The graphene layers anchored onto the silicon surface accommodate the volume expansion of silicon via a sliding process between adjacent graphene layers. When paired with a commercial lithium cobalt oxide cathode, the silicon carbide-free graphene coating allows the full cell to reach volumetric energy densities of 972 and 700 Wh l-1 at first and 200th cycle, respectively, 1.8 and 1.5 times higher than those of current commercial lithium-ion batteries.
If your smartphone can’t last ten hours before needing a charge, this technology could ‘theoretically’ extend it towards 18 hours.
Theoretically is the key word here.
The technology sounds great, but it’s still in the research stage. Don’t expect the next Samsung Galaxy to pack this tech. It will take several more years of testing and prototyping before this new method is in a Samsung consumer product.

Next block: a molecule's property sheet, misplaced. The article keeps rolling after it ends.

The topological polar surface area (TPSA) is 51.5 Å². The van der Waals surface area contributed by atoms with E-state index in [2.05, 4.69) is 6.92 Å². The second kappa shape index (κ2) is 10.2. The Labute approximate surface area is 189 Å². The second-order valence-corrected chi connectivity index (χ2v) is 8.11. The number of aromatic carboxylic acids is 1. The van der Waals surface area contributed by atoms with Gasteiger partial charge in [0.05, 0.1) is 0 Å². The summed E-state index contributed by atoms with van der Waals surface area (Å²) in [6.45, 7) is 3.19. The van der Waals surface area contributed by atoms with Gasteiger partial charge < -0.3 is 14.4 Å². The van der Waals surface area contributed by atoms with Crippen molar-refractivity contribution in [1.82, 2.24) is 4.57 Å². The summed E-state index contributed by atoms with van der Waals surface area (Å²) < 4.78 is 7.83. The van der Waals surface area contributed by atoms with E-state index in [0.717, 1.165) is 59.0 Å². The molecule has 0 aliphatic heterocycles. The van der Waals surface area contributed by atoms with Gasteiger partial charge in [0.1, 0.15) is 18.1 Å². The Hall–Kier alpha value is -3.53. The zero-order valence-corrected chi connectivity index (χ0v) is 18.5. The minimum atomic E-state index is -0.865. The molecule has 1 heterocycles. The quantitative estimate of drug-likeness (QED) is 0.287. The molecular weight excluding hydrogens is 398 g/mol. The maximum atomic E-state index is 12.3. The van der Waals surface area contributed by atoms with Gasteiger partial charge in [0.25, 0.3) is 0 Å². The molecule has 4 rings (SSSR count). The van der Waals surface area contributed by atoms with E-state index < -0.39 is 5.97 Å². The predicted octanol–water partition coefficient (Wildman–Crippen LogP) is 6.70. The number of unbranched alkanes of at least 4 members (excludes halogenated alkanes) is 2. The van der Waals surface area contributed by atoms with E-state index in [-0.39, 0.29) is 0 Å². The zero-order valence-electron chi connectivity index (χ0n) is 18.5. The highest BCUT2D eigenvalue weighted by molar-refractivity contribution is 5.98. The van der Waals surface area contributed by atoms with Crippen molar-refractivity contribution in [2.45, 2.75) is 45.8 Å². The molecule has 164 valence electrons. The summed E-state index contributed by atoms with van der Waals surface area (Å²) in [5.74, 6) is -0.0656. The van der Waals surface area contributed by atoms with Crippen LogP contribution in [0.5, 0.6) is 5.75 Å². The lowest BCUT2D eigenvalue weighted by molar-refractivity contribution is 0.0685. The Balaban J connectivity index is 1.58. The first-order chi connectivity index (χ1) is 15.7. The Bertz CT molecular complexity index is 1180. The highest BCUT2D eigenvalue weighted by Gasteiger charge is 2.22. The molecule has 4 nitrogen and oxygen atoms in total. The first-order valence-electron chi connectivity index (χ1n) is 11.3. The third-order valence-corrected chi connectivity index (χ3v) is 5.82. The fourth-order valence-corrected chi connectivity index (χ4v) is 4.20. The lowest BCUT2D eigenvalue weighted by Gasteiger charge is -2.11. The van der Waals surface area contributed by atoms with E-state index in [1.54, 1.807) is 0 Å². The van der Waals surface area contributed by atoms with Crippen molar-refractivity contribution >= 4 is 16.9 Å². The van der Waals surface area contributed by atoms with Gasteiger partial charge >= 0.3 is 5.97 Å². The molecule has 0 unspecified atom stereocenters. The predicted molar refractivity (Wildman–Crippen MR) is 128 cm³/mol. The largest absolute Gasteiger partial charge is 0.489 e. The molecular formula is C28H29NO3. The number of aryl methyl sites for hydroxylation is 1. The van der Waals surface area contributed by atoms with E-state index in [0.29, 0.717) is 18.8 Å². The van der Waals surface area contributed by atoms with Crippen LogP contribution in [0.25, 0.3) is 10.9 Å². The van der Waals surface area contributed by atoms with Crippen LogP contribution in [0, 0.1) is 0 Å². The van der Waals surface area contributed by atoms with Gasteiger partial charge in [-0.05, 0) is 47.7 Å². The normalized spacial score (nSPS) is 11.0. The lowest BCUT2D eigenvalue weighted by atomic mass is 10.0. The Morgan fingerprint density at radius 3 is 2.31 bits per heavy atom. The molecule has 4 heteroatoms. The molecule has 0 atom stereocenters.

It’s promising research that would have applications in any area where increasing the battery size isn’t an option.
Credit: Artist impression from The University of Manchester
Graphene is a relatively new material. It was first successfully isolated in 2003. Since then, researchers have been working on commercial applications. It’s not hard to see why everyone is so excited.
Graphene is many times stronger than steel and is an excellent conductor of heat and electricity.
Unfortunately, producing it in large amounts is difficult and expensive.
Graphene can be a game changer. Its properties could be used in sectors ranging from electronics to medicine.
But, finding an easier, cheaper way to produce graphene is a must for the material to see widespread commercial adoption. Until then, we will keep reading about it in research papers or single applications.